Bands and musicians tend to get so excited about their latest work that they can’t wait to release it, which can lead to jumping the gun before the work is ready for public consumption. Patience and planning are key before an album release, for numerous reasons, five of which we have listed here. With a promotional and distribution strategy, those boxes of CDs that just arrived fresh from the factory shouldn’t be taking up space in your basement for too long. If you do things right and the album starts moving, you could be ordering another run sooner than you thought. But, until then, it’s all about patience and planning.
1. Schedule your release party/date months after the shipping date of the CDs.
Many independent acts have been caught the day of their album release party without having any product to sell. Why? Because they couldn’t wait and scheduled the official release too close to the shipping date. Things often go wrong in the shipping and manufacturing process. Make sure you have your CDs in hand long before the release date, to be on the safe side.
2. Set up online distribution well in advance.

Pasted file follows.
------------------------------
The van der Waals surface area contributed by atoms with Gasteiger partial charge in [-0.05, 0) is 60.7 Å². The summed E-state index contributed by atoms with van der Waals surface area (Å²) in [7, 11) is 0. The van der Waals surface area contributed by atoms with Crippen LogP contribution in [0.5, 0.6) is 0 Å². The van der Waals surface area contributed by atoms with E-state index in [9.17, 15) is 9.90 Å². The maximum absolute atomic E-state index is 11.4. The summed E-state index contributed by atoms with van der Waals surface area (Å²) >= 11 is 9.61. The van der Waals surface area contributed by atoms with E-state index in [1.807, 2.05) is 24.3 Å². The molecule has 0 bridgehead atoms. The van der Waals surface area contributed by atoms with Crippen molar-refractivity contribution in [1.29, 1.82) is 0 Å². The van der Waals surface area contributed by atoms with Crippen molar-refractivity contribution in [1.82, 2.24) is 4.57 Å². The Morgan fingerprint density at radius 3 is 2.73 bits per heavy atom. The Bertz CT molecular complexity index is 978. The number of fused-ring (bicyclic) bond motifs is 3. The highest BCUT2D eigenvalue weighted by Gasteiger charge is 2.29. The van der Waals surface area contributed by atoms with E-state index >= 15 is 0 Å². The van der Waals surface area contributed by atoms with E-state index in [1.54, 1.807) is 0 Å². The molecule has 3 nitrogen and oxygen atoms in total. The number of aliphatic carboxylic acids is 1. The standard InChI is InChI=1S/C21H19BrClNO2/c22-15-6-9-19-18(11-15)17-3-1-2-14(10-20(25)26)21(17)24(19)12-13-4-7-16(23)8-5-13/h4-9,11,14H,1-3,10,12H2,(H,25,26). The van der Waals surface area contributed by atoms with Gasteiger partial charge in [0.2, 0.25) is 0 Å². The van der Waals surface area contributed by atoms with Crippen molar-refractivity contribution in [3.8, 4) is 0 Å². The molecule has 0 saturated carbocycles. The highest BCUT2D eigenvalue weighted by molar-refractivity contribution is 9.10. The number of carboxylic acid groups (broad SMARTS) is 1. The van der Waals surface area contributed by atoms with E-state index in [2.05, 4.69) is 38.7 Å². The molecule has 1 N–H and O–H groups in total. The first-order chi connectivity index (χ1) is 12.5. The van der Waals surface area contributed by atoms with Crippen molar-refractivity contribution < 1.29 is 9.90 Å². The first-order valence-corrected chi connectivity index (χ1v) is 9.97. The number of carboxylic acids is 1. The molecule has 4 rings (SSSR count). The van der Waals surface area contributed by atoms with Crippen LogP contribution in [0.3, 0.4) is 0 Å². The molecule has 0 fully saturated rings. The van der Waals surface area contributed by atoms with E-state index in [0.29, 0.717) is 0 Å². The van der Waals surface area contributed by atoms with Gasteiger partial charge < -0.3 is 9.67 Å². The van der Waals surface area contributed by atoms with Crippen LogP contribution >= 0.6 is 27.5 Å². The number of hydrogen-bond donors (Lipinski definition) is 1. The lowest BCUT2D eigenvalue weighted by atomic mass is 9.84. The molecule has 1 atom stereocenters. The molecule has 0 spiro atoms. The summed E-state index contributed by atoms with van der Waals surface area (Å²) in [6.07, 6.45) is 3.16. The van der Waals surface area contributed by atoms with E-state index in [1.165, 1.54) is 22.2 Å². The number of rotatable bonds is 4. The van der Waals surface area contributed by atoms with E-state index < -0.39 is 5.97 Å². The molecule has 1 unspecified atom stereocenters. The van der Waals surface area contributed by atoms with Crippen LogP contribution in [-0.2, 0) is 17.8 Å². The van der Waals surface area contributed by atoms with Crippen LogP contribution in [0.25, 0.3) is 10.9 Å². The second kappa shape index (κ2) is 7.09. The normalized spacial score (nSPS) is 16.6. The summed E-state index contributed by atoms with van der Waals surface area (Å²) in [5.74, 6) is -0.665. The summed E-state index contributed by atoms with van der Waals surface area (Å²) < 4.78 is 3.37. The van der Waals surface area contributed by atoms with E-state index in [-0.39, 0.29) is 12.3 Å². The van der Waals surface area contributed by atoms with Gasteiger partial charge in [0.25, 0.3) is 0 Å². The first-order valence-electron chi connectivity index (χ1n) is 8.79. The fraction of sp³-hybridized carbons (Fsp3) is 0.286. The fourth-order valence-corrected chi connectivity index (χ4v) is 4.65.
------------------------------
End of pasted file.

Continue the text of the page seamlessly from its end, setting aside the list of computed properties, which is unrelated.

Pick an online distributor, fill out the necessary forms and upload your tracks and artwork before your release date, months in advance, if possible. It takes time for things to go live through an online distributor, especially if your music is going onto iTunes and similar places that don’t have unsigned acts at the top of their agendas. You want to be able to say at your release party that your music is available online, not “it will be online soon.”
3. Put a press kit together — digital and hard copy — and begin mailing and e-mailing them out to journalists and music bloggers.
Your press kit should contain a one-sheet that summarizes the entire kit, an expanded bio, clippings, music samples, a high-res photo and contact info on every single item. This is another reason to schedule your release date well after you have the CDs: to give enough notice to journalists and editors, who generally fill out their editorial calendars a couple of months in advance.
4. Make sure your songs are registered in all the right places.
If you’re not a member of a performing rights organization, join one — ASCAP, BMI, SESAC — then register your entire song catalog with them so that if they ever get played on TV, radio, in movies, in public, you get royalties. Register your songs with the Gracenote database. Gracenote allows media players such as iTunes to display info about your release when connected to the internet, otherwise they will come up untitled and without images.
5. Book gigs, lots and lots of gigs.
If you’re not gigging in support of your new album, journalists will be less likely to cover your act and you won’t be gaining new fans or selling your new CD. Like everything else on this list, begin the booking process months ahead of your release.